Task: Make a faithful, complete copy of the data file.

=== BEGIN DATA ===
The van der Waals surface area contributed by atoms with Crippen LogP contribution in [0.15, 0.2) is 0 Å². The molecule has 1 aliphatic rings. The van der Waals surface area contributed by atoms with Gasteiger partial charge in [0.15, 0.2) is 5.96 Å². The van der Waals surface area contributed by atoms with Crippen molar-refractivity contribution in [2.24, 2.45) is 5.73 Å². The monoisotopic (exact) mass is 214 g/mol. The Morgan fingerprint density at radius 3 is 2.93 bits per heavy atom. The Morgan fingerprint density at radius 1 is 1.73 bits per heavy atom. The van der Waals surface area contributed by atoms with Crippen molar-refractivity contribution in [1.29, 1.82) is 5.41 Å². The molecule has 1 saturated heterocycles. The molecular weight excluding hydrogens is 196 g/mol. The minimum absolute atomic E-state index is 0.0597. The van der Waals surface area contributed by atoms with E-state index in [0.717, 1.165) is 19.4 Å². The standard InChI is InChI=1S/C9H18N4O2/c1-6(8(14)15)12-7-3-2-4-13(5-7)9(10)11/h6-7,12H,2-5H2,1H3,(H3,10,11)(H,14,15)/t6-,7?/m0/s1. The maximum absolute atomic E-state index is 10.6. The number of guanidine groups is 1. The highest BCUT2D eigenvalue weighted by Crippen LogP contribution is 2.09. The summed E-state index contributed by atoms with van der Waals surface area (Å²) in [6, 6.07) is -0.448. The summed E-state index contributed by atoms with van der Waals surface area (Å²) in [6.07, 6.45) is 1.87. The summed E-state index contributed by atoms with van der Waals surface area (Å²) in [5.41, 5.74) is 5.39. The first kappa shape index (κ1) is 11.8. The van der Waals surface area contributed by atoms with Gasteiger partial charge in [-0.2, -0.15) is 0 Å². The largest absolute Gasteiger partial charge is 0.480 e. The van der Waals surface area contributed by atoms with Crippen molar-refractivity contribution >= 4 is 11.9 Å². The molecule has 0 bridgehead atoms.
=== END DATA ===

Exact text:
The van der Waals surface area contributed by atoms with Crippen LogP contribution in [0.15, 0.2) is 0 Å². The molecule has 1 aliphatic rings. The van der Waals surface area contributed by atoms with Gasteiger partial charge in [0.15, 0.2) is 5.96 Å². The van der Waals surface area contributed by atoms with Crippen molar-refractivity contribution in [2.24, 2.45) is 5.73 Å². The monoisotopic (exact) mass is 214 g/mol. The Morgan fingerprint density at radius 3 is 2.93 bits per heavy atom. The Morgan fingerprint density at radius 1 is 1.73 bits per heavy atom. The van der Waals surface area contributed by atoms with Crippen molar-refractivity contribution in [1.29, 1.82) is 5.41 Å². The molecule has 1 saturated heterocycles. The molecular weight excluding hydrogens is 196 g/mol. The minimum absolute atomic E-state index is 0.0597. The van der Waals surface area contributed by atoms with E-state index in [0.717, 1.165) is 19.4 Å². The standard InChI is InChI=1S/C9H18N4O2/c1-6(8(14)15)12-7-3-2-4-13(5-7)9(10)11/h6-7,12H,2-5H2,1H3,(H3,10,11)(H,14,15)/t6-,7?/m0/s1. The maximum absolute atomic E-state index is 10.6. The number of guanidine groups is 1. The highest BCUT2D eigenvalue weighted by Crippen LogP contribution is 2.09. The summed E-state index contributed by atoms with van der Waals surface area (Å²) in [6, 6.07) is -0.448. The summed E-state index contributed by atoms with van der Waals surface area (Å²) in [6.07, 6.45) is 1.87. The summed E-state index contributed by atoms with van der Waals surface area (Å²) in [5.41, 5.74) is 5.39. The first kappa shape index (κ1) is 11.8. The van der Waals surface area contributed by atoms with Gasteiger partial charge in [-0.2, -0.15) is 0 Å². The largest absolute Gasteiger partial charge is 0.480 e. The van der Waals surface area contributed by atoms with Crippen molar-refractivity contribution >= 4 is 11.9 Å². The molecule has 0 bridgehead atoms.